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Kashmir's PSA detainees: a battle for rights and reunion

September 18, 2023
topic:Political violence
tags:#Kashmir, #PSA, #India, #freedom of press
by:Umer Maqbool
Pressure mounts in Kashmir to repeal the controversial Public Safety Act. Here is why.

Zahoor Ahmad, a 36-year-old from Shah Gund, a hamlet a few kilometres away from Hajin in Indian-administered Kashmir, has not seen his younger brother, Sajad Gul, for 20 months. 

Gul, a journalist-in-training, was arrested by the state authorities on 5 January, 2022 and subsequently detained under the Public Safety Act (PSA), a controversial law that allows the state to detain individuals for up to two years without trial.

"We were about to sleep. Suddenly, there was a knock on our door. The forces entered our home and picked up my brother," Zahoor told FairPlanet. "He was kept at a local police station for eight to nine days. [Then a] court granted him bail [...] and we were happy that he would be released."

But Ahmad's hopes were soon dashed: "[They] did not release him, and instead booked him under the Public Safety Act," he said, adding that his brother was targeted for being a journalist.

"My brother was not involved in any anti-national activity. He was detained for exposing wrongdoings by authorities."

Gul's family maintains that the young journalist was arrested for tweeting a video depicting the harassment of locals by the police during a protest, At the time of his arrest, however, the police claimed that Gul had been "habitual of spreading disinformation/ false narratives through different social media platforms in order to create ill will against the government by provoking general masses to resort to violence and disturb public peace and tranquility."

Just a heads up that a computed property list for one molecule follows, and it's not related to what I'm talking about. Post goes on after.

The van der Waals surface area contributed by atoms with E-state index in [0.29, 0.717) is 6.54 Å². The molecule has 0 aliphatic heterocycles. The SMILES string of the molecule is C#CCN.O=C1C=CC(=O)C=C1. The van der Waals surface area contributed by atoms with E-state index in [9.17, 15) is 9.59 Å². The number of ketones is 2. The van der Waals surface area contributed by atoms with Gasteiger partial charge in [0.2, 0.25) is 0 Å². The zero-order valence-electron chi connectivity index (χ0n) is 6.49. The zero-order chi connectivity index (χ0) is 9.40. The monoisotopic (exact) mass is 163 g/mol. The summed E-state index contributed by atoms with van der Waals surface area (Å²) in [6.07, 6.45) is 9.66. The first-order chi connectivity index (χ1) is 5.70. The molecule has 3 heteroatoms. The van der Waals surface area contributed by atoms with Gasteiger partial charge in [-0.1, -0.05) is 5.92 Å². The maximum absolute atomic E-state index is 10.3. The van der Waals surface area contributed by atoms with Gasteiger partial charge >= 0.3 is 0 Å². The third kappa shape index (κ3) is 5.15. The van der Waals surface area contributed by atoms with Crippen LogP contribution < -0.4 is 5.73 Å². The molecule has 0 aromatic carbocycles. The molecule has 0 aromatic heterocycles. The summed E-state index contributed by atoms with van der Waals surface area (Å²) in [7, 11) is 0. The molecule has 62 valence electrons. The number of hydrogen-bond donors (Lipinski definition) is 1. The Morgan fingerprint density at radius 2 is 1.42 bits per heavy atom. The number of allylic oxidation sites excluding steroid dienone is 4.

The PSA dossier of Gul states that his activities were "prejudicial to the security and sovereignty" of India and three First Information Report (FIRs)  - Kashmir's version of a police file -were opened against him.

After being detained under the PSA, Gul was first held at Kot Bhalwal prison in Jammu, the winter capital of Indian-administered Kashmir. A few months later, he was transferred to a jail in the Indian state of Uttar Pradesh, some 1,100 kilometres away from Kashmir.

"It is not easy for us to go there. We cannot afford to go there frequently. It costs around Rs 20,000-25,000 (USD 241.85 - 302.24) for a person to visit the jail," said Ahmed, who has been looking after Gul ever since their father passed away 15 years ago.  "Why did they have to keep him detained at a faraway place? Only one of our family members has been able to meet him at the district jail Bareilly (Uttar Pradesh) a couple of times. Even my mother couldn’t [afford to] go there."

Traumatising detainees anD their families

Like Gul, hundreds of PSA detainees from Kashmir have been transferred to jails in the Indian States of Uttar Pradesh and Haryana over the past five years.  This trend has brought immense suffering and psychological distress to detainees and their family members. 

"The authorities are violating basic rights of detainees by keeping them in faraway jails. If somebody is detained, it is the right of his family to meet him, but the authorities deprive them of their rights by imprisoning them hundreds of kilometres away from their homes," Irfan Hafiz Lone, a Kashmir-based attorney, told FairPlanet.

He further shared that most PSA detainees come from low-income backgrounds. "They don’t have resources and means to travel outside to meet their incarcerated family members."

He added, "The physical separation creates emotional suffering and breaks the bond of detainees with their family members and friends. They become hopeless in jails when no one visits them."

According to a document issued on 31 August 2023 by Kashmir's Home Department, and reviewed by FairPlanet, 1,122 PSA detainees were sent to jails outside Jammu and Kashmir since 2018. Among them, 44 were transferred in 2018, 295 in 2019, 146 in 2021, 585 in 2022 and 52 in 2023 (as of 1 August).